I use to hate the interruptions. I had a full-time assistant, a very strict calendar, a staff who was really good at running interference and interruptions just didn’t happen to me. But, looking back I’m not sure very much ministry happened either.
Ministry Does Happen on My Terms
As much as I would love it to happen around me, ministry doesn’t happen on my schedule. Death, heartbreak, relapses, rebellion, and sin happen when they happen and as pastors our calling is to be there in the midst of the chaos regardless of whether we have time or not.
Ministry happens in the midst of the interruptions and if you don’t learn this principle, I honestly don’t believe you’ll have the impact you could have in the lives of your people.
Too Organized for Our Own Good?
I’m afraid in attempt to be better organized and structured, we are missing out on the main reason we do this gig which is helping people.
You have to look no further than the life of Jesus to see this principle in action. The interaction Jesus had with people always came in the midst of Him doing something else. No one ever scheduled a time to meet with Jesus, they just came to Him as they had opportunity and because Jesus understood the importance of “interruptions” those times were many.
Jesus was always stopping what He was doing (teaching, hanging with friends, eating, etc.) and taking time for those in need.
We Must Learn to Do Ministry in the Interruptions
Learning to do ministry in the interruptions has been a huge learning curve for me, but I have learned the need to be intentional about it if I am going to be effective at it.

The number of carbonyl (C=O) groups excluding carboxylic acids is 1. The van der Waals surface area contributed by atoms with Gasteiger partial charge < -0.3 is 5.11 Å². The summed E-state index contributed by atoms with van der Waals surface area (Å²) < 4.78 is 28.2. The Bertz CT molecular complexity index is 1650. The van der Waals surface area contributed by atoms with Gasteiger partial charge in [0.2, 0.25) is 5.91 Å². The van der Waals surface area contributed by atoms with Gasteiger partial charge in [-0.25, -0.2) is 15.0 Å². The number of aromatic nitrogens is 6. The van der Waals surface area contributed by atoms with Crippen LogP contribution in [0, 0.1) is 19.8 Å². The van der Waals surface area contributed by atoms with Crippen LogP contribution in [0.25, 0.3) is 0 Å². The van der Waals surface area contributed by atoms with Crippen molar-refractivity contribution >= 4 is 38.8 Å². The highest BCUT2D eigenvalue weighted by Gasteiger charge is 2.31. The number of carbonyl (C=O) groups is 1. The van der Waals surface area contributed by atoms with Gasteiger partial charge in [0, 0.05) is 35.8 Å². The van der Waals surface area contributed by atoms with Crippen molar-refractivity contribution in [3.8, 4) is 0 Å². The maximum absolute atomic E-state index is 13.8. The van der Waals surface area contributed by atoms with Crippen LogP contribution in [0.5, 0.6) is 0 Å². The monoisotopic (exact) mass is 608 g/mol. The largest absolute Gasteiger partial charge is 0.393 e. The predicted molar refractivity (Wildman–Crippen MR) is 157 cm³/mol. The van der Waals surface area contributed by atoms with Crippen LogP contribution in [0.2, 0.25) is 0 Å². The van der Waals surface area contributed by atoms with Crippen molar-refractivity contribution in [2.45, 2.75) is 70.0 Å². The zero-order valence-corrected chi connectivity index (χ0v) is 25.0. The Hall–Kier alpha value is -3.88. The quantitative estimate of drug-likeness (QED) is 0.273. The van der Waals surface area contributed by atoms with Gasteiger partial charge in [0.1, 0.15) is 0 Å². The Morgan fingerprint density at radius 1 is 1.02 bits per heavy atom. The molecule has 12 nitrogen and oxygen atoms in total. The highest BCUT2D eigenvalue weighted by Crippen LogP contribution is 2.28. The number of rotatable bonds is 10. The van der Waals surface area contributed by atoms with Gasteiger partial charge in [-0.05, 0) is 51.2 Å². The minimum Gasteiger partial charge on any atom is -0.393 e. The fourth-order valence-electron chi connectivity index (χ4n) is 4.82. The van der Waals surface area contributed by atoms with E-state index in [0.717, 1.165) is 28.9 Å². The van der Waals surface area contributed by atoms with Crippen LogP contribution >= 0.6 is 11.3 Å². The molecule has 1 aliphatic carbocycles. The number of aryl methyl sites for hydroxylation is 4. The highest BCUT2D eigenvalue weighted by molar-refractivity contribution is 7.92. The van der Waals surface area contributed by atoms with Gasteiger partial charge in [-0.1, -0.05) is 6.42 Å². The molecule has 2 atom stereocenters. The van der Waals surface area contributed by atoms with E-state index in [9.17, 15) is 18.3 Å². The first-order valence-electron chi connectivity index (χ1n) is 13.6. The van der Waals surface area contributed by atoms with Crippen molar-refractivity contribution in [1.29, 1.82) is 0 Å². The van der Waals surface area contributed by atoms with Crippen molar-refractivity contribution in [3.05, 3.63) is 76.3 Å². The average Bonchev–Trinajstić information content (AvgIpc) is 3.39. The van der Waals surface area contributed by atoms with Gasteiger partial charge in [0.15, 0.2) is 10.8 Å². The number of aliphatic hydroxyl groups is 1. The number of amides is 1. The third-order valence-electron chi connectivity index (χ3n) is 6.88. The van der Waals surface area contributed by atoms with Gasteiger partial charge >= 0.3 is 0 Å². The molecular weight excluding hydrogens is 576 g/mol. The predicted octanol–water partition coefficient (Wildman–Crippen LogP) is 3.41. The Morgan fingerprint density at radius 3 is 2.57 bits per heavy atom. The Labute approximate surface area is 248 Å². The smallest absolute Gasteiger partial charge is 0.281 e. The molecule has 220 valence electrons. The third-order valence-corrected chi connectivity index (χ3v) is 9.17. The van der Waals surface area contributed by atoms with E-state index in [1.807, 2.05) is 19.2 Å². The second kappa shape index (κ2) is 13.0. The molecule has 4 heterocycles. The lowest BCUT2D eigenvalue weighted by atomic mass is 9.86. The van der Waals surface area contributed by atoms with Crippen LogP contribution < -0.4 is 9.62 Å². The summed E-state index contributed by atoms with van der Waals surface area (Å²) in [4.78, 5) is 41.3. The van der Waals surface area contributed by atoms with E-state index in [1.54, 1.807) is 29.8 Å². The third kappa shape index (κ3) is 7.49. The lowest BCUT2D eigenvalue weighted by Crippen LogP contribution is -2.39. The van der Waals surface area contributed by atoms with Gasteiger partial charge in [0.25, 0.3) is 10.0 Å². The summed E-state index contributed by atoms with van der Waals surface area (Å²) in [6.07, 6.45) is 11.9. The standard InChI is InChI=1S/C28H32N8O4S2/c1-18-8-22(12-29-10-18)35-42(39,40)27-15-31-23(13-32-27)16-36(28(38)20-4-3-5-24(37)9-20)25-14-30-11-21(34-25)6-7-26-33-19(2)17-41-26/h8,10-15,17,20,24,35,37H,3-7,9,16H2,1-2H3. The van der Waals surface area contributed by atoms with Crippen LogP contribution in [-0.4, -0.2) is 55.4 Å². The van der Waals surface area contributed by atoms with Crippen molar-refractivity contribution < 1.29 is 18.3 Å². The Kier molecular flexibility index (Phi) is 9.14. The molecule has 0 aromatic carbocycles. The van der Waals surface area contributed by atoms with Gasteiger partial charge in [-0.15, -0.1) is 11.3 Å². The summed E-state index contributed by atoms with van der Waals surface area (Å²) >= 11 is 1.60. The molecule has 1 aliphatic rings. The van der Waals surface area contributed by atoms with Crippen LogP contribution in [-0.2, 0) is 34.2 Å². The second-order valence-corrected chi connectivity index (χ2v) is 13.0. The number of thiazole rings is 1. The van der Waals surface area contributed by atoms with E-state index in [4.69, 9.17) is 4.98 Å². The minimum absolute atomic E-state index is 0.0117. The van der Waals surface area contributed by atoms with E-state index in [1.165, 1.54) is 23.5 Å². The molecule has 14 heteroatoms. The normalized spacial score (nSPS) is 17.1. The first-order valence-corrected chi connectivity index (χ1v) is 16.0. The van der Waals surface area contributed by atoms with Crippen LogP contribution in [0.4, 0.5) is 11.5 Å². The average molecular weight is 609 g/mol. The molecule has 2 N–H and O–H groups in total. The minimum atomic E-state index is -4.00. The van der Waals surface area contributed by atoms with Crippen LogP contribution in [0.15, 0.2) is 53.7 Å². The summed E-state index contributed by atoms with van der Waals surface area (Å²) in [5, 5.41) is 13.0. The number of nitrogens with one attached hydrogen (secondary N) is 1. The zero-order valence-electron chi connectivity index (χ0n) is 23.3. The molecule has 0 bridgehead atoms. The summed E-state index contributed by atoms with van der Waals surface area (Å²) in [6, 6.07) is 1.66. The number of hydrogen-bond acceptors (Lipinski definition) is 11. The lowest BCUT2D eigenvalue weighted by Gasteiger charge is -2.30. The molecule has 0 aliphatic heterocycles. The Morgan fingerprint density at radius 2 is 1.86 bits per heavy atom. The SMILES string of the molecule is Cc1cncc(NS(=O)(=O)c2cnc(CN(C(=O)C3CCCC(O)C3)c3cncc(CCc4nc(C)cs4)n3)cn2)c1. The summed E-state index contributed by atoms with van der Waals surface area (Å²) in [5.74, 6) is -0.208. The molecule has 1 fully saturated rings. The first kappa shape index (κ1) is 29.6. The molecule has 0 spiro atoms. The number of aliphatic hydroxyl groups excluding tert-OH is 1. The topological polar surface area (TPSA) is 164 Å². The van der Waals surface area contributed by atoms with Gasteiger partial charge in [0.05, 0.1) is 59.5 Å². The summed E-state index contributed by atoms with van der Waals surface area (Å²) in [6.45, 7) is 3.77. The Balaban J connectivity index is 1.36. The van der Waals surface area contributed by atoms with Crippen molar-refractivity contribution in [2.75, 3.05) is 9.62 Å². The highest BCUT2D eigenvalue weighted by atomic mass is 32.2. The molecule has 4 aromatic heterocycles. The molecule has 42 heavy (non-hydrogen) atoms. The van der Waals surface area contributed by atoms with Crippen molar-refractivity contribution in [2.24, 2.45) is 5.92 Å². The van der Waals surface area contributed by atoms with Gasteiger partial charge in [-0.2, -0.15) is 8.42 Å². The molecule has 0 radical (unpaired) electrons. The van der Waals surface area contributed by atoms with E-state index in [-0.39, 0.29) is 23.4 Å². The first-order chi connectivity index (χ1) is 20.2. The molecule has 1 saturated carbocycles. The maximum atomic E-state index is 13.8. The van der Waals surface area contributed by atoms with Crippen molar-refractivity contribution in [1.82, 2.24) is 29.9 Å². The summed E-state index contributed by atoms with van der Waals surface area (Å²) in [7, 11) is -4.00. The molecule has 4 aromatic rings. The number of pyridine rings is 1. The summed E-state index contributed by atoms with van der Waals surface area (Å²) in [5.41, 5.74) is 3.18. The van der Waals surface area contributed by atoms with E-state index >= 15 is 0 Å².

Here are just a few things I’ve learned on doing life in the midst of the interruptions.
- Remember why you got in ministry. I can’t speak for you but I do this because I love people! If you lose sight of the fact that is about people, the interruptions will be interruptions and not ministry opportunities.
- Don’t overbook your week. I keep my week very fluid. I have about 20 hours a week of stuff that has to get done and the other 30 hours is filled with stuff that can be rescheduled if needed. This keeps me open to interruptions and not tied to the calendar.
- Be accessible. I find it amazing how sheltered pastors are from the real world. It would be easier to get a meeting with the governor than it would be most pastors. For where we are as a church right now, I don’t even have a office. I sit in our kids area or our sound booth and do 90% of my work. As people come in and out of our building, I’m very accessible. There are days like Tuesday which are my study day that I hide a little better but even on those days I’m pretty easy to find.
- Have boundaries. This might seem like a big contradiction but you do need boundaries. I’m very intentional about a weekly day off, date night with my wife, and uninterrupted time with my kids. During those times, we have plans in place for someone else to handle the interruptions should they happen.
Nothing gets my mojo going like helping people. Due to the location and vision of our church, we constantly have a building full of people. We have addicts who hang out in our building because they are struggling, we have homeless people in our building because they have nowhere else to go, we have people dropping off food and clothing, and each person who walks through our doors is a “interruption opportunity” for me to live out my calling.
Embrace the interruptions and it will change the way you view people, the way you lead, and what you find important.